I'm assuming you're looking for a numpy-specific solution, rather than a simple list comprehension or for loop. One approach might be to use the rolling window technique to search for windows of the appropriate size. Here's the rolling_window function:

```
>>> def rolling_window(a, size):
... shape = a.shape[:-1] + (a.shape[-1] - size + 1, size)
... strides = a.strides + (a. strides[-1],)
... return numpy.lib.stride_tricks.as_strided(a, shape=shape, strides=strides)
...
```

Then you could do something like

```
>>> a = numpy.arange(10)
>>> numpy.random.shuffle(a)
>>> a
array([7, 3, 6, 8, 4, 0, 9, 2, 1, 5])
>>> rolling_window(a, 3) == [8, 4, 0]
array([[False, False, False],
[False, False, False],
[False, False, False],
[ True, True, True],
[False, False, False],
[False, False, False],
[False, False, False],
[False, False, False]], dtype=bool)
```

To make this really useful, you'd have to reduce it along axis 1 using `all`

:

```
>>> numpy.all(rolling_window(a, 3) == [8, 4, 0], axis=1)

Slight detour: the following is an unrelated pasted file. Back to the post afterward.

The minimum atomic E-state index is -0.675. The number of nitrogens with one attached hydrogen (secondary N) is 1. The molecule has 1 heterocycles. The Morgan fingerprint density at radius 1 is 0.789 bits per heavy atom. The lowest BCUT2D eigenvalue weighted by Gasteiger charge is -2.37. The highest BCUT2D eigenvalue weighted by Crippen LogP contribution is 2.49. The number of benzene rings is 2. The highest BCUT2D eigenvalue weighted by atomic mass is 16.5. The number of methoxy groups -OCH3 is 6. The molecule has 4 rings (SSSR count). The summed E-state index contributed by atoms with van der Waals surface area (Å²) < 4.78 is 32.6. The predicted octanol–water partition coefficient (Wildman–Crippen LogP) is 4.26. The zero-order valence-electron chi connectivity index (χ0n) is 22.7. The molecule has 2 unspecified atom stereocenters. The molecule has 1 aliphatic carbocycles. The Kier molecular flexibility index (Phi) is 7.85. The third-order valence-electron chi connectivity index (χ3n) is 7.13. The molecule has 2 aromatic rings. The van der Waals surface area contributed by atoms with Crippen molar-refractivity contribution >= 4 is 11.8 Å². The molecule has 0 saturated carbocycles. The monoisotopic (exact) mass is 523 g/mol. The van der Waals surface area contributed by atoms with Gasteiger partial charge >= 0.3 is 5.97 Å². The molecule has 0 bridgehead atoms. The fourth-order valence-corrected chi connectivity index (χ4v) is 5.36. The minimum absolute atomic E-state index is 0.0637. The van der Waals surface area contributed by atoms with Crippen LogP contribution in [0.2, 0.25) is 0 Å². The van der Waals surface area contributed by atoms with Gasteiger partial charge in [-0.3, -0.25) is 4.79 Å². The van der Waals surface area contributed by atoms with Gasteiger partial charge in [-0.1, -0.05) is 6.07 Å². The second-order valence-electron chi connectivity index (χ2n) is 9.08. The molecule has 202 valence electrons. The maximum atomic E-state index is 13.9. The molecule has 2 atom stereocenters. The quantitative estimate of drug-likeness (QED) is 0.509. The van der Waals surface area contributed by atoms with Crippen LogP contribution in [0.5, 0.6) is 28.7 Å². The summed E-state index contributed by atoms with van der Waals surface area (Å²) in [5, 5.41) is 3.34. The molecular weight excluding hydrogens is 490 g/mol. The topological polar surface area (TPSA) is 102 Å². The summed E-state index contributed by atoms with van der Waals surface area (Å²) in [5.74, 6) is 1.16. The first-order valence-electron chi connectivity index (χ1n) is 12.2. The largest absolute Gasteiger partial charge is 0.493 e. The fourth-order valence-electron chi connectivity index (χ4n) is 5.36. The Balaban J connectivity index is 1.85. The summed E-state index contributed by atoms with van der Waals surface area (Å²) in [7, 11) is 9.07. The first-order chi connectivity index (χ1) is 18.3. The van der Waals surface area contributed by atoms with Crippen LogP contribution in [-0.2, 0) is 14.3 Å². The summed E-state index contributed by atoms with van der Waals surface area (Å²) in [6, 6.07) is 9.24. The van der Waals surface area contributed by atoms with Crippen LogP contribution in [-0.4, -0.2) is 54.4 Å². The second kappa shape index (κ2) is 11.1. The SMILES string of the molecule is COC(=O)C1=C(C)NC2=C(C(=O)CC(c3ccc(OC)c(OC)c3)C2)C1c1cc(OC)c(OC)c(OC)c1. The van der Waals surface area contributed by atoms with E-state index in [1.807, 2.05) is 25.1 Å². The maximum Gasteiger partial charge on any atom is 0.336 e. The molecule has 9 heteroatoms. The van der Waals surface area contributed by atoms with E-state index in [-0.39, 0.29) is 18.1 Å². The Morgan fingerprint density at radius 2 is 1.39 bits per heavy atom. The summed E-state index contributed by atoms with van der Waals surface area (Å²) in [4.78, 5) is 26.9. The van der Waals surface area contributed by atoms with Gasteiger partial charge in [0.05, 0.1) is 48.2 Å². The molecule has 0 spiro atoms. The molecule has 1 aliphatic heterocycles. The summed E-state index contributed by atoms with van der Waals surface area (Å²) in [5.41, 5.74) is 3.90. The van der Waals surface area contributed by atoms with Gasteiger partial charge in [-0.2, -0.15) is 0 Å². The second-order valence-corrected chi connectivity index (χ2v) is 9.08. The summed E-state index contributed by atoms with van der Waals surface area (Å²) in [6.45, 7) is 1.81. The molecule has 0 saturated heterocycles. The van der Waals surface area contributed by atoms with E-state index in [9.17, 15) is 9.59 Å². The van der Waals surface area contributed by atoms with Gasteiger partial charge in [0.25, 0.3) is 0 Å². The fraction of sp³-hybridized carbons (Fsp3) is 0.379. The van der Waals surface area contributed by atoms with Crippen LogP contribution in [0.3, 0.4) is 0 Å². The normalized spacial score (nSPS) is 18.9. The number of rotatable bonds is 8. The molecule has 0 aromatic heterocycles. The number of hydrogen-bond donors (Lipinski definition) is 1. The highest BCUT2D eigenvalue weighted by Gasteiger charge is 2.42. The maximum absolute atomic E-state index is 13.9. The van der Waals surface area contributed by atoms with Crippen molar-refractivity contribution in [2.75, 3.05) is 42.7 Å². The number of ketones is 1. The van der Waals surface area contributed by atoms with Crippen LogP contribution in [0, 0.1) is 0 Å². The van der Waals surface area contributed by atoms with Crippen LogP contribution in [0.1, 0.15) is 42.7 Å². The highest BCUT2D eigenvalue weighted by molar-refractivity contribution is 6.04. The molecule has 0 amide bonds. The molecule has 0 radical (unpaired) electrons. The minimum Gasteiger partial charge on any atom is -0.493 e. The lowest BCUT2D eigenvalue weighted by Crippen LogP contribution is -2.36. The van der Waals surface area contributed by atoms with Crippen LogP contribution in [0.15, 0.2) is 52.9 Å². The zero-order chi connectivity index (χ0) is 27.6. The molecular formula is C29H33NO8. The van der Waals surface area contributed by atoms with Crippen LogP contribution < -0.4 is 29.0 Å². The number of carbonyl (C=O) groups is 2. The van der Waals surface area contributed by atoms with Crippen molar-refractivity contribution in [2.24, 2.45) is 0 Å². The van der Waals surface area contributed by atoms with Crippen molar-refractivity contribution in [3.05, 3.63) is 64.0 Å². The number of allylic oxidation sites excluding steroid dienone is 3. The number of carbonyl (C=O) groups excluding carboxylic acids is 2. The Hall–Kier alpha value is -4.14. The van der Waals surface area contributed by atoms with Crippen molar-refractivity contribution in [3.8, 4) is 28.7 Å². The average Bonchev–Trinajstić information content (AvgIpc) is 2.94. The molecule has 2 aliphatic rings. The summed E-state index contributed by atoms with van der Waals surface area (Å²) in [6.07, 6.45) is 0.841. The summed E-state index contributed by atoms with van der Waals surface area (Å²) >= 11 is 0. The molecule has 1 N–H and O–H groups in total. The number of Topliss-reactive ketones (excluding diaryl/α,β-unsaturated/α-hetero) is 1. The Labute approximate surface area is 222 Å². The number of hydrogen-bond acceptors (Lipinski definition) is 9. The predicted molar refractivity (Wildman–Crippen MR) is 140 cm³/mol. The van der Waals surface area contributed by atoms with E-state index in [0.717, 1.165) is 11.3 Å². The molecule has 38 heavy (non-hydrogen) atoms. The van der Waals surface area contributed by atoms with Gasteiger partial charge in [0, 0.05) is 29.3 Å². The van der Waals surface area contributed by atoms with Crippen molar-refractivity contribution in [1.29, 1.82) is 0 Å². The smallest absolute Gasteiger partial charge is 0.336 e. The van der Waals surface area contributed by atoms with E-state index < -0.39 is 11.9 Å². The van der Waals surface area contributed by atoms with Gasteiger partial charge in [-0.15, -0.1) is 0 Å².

array([False, False, False, True, False, False, False, False], dtype=bool)
```

Then you could use that however you'd use a boolean array. A simple way to get the index out:

```
>>> bool_indices = numpy.all(rolling_window(a, 3) == [8, 4, 0], axis=1)
>>> numpy.mgrid[0:len(bool_indices)][bool_indices]
array([3])
```

For lists you could adapt one of these rolling window iterators to use a similar approach.

For *very* large arrays and subarrays, you could save memory like this:

```
>>> windows = rolling_window(a, 3)
>>> sub = [8, 4, 0]
>>> hits = numpy.ones((len(a) - len(sub) + 1,), dtype=bool)
>>> for i, x in enumerate(sub):
... hits &= numpy.in1d(windows[:,i], [x])
...
>>> hits
array([False, False, False, True, False, False, False, False], dtype=bool)
>>> hits.nonzero()
(array([3]),)
```

On the other hand, this will probably be slower. How much slower isn't clear without testing; see Jamie's answer for another memory-conserving option that has to check false positives. I imagine that the speed difference between these two solutions will depend heavily on the nature of the input.

`x=''.join(str(x) for x in a)`

Then use the find method with the resulting strings? Or do they have to remain lists? – danem Aug 17 '11 at 22:57